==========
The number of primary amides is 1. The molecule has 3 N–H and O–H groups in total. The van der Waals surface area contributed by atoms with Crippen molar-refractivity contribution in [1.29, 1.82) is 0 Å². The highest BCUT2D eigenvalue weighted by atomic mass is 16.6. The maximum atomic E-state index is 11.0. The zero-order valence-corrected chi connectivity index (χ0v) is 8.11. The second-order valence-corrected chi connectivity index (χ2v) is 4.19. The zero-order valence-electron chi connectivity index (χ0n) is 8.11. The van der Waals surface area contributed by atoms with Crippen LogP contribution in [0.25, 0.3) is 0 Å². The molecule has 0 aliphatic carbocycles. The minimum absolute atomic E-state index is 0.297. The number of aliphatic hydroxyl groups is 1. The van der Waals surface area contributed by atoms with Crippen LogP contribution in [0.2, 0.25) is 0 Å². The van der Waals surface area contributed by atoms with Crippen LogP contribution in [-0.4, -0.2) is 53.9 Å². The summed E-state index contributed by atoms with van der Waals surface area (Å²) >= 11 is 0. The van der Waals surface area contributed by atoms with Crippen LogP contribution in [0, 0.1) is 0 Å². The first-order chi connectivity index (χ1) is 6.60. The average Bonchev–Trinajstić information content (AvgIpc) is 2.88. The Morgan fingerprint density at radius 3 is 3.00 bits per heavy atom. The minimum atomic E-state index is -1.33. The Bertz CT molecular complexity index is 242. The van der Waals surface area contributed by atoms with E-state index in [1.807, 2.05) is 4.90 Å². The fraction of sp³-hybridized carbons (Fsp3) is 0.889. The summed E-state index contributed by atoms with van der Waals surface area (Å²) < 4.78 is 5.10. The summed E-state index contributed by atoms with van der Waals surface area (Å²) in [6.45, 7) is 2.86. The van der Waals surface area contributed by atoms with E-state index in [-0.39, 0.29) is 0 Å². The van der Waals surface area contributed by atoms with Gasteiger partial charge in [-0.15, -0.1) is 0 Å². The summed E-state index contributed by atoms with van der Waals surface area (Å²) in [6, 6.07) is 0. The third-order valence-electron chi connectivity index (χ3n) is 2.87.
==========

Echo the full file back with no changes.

The number of primary amides is 1. The molecule has 3 N–H and O–H groups in total. The van der Waals surface area contributed by atoms with Crippen molar-refractivity contribution in [1.29, 1.82) is 0 Å². The highest BCUT2D eigenvalue weighted by atomic mass is 16.6. The maximum atomic E-state index is 11.0. The zero-order valence-corrected chi connectivity index (χ0v) is 8.11. The second-order valence-corrected chi connectivity index (χ2v) is 4.19. The zero-order valence-electron chi connectivity index (χ0n) is 8.11. The van der Waals surface area contributed by atoms with Crippen LogP contribution in [0.25, 0.3) is 0 Å². The molecule has 0 aliphatic carbocycles. The minimum absolute atomic E-state index is 0.297. The number of aliphatic hydroxyl groups is 1. The van der Waals surface area contributed by atoms with Crippen LogP contribution in [0.2, 0.25) is 0 Å². The van der Waals surface area contributed by atoms with Crippen LogP contribution in [-0.4, -0.2) is 53.9 Å². The summed E-state index contributed by atoms with van der Waals surface area (Å²) >= 11 is 0. The van der Waals surface area contributed by atoms with Crippen LogP contribution in [0, 0.1) is 0 Å². The first-order chi connectivity index (χ1) is 6.60. The average Bonchev–Trinajstić information content (AvgIpc) is 2.88. The Morgan fingerprint density at radius 3 is 3.00 bits per heavy atom. The minimum atomic E-state index is -1.33. The Bertz CT molecular complexity index is 242. The van der Waals surface area contributed by atoms with E-state index in [1.807, 2.05) is 4.90 Å². The fraction of sp³-hybridized carbons (Fsp3) is 0.889. The summed E-state index contributed by atoms with van der Waals surface area (Å²) < 4.78 is 5.10. The summed E-state index contributed by atoms with van der Waals surface area (Å²) in [6.45, 7) is 2.86. The van der Waals surface area contributed by atoms with E-state index in [-0.39, 0.29) is 0 Å². The van der Waals surface area contributed by atoms with Gasteiger partial charge in [-0.15, -0.1) is 0 Å². The summed E-state index contributed by atoms with van der Waals surface area (Å²) in [6, 6.07) is 0. The third-order valence-electron chi connectivity index (χ3n) is 2.87.